Mona Alyedreessy and Dr Samira Zaidan Azara

From left: Mona Alyedreessy and Dr Samira Zaidan, Azara. Image: Azara

Since the beginning of time, families have always pulled together to create a family business that is passed on from generation to generation and we would like to see more of these types of ventures, as it is a beautiful way of bringing family members together,” said Mona.

Harry and Charlie Thuillier, Oppo Ice-Cream

Oppo Ice-Cream came about for brothers Harry and Charlie Thuillier after a lightbulb moment while travelling. “A few years ago, the two of us tried to break a record for the longest distance travelled by kite power on land, along the north coast of Brazil,” said Harry.

“We did eventually manage it, but not before running out of food. We were inspired by the wild fruit growing along the Brazilian coastline, which tasted amazing and was nutritious, too.” From there, the brothers worked towards creating Oppo, delicious ice-cream that is also healthy.

Charlie said what makes working with family so unique is that you can look out for each other, whatever happens. “You know how you each tick so you know how to communicate and work with one another.” Harry concurred, adding that they can trust each other completely. “You might sometimes disagree but you will always support and want the best for your family. Even if you are the wiser older brother!”

Harry and Charlie Thuillier, Oppo Ice-cream

From left: Charlie and Harry Thuillier, Oppo Ice-Cream. Image: Oppo Ice-Cream

In keeping with the emerging pattern among families that work together, Harry said that not talking about work when the whole family is together at the weekend can be tough. He also alluded to the importance of keeping personal or family feelings out of work. “Don’t allow emotions, ego or past experiences to cloud judgement, communication or decision-making,” he said.

Julien and Jessica Lavault, FizzUp

Julien Lavault not only works with his wife Jessica, but has worked with his younger sister Marion, both in the past and at his current company FizzUp, a digital personal trainer. “Working with Marion was a great opportunity because she had the skillset and education that was needed for the writing and editing aspect of the business,” said Julien.

“My wife Jessica has been involved in helping with what goes on behind the scenes of the app. She has been using and testing FizzUp since the very beginning, providing me with useful feedback that has made FizzUp a success. Eventually, she began to assist me with the legalities and management of the business.”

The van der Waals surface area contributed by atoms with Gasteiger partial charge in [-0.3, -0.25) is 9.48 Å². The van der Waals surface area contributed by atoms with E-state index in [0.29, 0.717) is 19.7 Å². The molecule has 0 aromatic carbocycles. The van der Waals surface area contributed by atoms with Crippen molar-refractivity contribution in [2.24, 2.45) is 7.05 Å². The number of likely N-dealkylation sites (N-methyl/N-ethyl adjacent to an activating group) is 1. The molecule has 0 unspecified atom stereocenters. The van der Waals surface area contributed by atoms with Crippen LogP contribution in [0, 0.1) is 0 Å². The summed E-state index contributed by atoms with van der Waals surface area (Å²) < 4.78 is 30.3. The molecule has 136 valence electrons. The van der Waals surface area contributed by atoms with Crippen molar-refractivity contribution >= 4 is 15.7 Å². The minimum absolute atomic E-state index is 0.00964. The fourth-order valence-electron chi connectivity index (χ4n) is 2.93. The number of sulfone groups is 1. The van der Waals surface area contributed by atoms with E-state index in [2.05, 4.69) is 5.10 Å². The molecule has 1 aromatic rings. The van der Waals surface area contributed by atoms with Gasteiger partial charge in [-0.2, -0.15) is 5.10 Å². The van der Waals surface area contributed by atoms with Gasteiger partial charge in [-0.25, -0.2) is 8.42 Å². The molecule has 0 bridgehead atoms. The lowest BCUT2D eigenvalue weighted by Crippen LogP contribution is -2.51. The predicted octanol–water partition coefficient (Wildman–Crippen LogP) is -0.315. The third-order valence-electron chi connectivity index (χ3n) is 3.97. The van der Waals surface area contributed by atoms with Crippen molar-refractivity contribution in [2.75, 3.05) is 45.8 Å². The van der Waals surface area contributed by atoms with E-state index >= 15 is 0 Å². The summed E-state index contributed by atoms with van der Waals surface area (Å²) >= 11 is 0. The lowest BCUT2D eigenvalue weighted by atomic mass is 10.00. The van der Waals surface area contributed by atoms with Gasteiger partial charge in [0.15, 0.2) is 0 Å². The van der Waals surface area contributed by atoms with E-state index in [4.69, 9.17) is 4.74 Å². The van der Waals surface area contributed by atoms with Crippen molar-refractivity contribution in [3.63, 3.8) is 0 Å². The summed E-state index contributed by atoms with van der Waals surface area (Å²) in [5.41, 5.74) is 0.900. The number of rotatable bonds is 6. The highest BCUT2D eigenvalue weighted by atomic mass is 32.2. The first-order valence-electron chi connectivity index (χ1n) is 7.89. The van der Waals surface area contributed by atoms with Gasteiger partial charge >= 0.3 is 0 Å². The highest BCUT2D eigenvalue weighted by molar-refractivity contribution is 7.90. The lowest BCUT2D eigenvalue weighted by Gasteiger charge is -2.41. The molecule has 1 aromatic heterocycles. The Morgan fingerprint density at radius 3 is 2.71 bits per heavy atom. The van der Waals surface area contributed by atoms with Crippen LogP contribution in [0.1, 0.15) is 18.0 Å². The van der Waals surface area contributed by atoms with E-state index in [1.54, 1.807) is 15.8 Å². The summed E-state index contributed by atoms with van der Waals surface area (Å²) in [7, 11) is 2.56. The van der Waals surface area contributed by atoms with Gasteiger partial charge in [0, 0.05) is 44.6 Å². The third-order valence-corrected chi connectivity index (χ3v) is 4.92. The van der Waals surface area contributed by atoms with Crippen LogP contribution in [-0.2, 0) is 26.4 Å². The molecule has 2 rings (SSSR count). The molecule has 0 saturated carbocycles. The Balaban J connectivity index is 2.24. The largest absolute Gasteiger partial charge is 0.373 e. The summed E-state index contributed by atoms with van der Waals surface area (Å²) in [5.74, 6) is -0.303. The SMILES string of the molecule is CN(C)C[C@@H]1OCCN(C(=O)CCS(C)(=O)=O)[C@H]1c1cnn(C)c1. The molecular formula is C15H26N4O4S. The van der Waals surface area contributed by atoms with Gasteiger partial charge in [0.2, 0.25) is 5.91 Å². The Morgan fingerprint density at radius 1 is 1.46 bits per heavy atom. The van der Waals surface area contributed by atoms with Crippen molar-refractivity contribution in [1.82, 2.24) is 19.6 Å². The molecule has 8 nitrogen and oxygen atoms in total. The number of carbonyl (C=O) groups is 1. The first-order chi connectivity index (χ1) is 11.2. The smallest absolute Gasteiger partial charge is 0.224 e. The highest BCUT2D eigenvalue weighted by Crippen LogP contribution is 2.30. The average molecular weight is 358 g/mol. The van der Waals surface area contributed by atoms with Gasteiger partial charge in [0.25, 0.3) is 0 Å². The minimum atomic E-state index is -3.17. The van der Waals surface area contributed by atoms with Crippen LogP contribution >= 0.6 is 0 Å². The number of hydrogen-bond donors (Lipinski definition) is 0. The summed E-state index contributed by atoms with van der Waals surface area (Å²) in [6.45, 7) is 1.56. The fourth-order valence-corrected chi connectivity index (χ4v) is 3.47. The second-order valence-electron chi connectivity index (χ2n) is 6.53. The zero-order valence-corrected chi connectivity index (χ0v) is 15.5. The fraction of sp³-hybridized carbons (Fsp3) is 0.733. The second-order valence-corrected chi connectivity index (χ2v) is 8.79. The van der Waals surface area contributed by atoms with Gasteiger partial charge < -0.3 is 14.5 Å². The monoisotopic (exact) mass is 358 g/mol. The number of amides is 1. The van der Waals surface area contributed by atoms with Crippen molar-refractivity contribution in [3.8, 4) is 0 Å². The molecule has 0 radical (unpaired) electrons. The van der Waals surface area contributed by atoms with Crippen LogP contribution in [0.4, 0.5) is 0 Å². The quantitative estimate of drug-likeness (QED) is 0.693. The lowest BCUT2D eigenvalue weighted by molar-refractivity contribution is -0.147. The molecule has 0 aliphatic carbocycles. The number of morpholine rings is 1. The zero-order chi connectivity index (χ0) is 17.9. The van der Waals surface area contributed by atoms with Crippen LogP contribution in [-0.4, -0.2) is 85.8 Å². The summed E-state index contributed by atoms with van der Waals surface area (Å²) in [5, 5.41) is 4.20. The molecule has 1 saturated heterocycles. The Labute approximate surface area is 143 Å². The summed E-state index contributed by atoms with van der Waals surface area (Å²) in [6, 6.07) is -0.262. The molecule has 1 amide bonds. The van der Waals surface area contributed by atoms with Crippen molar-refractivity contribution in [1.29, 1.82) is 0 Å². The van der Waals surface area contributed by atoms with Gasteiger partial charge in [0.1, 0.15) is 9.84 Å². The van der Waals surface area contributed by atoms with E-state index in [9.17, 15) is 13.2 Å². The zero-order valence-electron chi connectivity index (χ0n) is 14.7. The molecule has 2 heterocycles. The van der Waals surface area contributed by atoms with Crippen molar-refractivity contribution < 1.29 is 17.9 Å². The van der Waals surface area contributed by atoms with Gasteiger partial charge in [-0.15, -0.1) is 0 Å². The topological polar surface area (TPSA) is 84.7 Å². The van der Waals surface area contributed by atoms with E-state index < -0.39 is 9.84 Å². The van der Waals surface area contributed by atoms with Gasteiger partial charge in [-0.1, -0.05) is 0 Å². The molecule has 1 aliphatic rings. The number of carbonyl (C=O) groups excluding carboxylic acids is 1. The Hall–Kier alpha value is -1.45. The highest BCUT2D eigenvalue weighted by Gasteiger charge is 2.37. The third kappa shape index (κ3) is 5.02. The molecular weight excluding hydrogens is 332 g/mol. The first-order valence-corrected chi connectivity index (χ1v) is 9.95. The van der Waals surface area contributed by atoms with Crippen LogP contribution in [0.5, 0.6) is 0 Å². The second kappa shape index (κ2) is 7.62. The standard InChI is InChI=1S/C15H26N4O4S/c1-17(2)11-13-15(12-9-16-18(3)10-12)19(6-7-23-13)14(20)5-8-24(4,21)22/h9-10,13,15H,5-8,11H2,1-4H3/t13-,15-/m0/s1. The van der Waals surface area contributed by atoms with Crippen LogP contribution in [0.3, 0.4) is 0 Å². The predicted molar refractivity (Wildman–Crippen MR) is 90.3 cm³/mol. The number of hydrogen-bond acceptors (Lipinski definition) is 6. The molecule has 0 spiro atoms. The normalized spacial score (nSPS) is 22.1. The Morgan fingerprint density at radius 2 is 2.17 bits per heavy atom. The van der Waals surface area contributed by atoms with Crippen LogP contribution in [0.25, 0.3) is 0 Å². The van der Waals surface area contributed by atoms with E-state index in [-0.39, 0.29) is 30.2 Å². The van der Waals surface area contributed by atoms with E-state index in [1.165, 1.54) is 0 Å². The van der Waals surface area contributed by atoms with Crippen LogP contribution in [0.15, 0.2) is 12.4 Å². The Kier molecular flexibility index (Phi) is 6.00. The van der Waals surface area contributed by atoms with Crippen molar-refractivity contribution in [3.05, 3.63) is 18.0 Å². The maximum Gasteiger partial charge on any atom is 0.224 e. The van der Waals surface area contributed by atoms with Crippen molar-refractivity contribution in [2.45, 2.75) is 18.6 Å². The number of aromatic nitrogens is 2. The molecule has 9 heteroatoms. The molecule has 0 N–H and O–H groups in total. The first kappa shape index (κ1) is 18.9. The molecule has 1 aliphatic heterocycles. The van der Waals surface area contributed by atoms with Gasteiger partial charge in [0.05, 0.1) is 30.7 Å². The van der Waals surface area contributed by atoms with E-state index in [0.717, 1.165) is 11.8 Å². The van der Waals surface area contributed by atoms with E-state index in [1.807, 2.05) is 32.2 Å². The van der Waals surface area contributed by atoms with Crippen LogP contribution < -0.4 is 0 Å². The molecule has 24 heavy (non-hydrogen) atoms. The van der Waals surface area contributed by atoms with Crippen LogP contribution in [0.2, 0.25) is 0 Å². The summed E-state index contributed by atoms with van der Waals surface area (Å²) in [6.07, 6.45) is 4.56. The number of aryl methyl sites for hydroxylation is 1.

Julien said when it comes to the company, he makes no distinction between family members and other employees. “There is no difference in the way that I treat members of my staff or family members,” he said. “I am still able to see Jessica and Marion, which is enjoyable, but it is healthy to have a distinction between private life and working life.”

Jessica said she enjoys seeing Julien in a work environment. “I get to see his personality in a different environment, which makes me respect him more,” she said.

Jessica and Julien Lavault, FizzUp

Jessica and Julien Lavault, FizzUp. Image: FizzUp

Jessica said the biggest challenge is drawing a line between work and family. “When we critique each other at work, it is hard not to take it personally as a wife, but rather as a colleague. But we manage most of the time!” She said they also work out together, which is great for their mental health.

“Overall, it really is a positive experience working together because you understand so much more,” said Jessica, who views Julien as an entrepreneur and boss at work. “It’s different from what I see when he’s a husband or a father.”

Ruth and Sabina Willis, La Chiva

Ruth Willis was born in Colombia and missed the delicious fruit and vegetables that grow there, so she founded La Chiva to create snacks from her home country. Her daughter Sabina takes care of any photography, runs the social media platforms and organises trade shows. Her mother focuses on the logistics, finances and sales.

Sabina said working with her mother is great because they’re both so passionate about the business. “We’re also not afraid to tell each other when we think they’re doing something wrong.”

Sabina and Ruth Willis, La Chiva

From left: Sabina and Ruth Willis, La Chiva. Image: La Chiva

However, disagreements can happen with family members working together and the Willis team is no different. “If we disagree on something, it can be a challenge but I respect my mum’s ideas so we manage to compromise,” said Sabina. Ruth concurred, saying that they are both strong-willed. “But in allowing each other to speak and explain their reasons, all differences can be solved,” she said.

Both women said that it’s so much fun working together, it doesn’t feel like work at all. “It’s fun, it’s laughter, it’s joy,” said Ruth.

Jenny Darmody
By Jenny Darmody

Jenny Darmody became the editor of Silicon Republic in 2023, having worked as the deputy editor since February 2020. When she’s not writing about the science and tech industry, she’s writing short stories and attempting novels. She continuously buys more books than she can read in a lifetime and pretty stationery is her kryptonite. She also believes seagulls to be the root of all evil and her baking is the stuff of legends.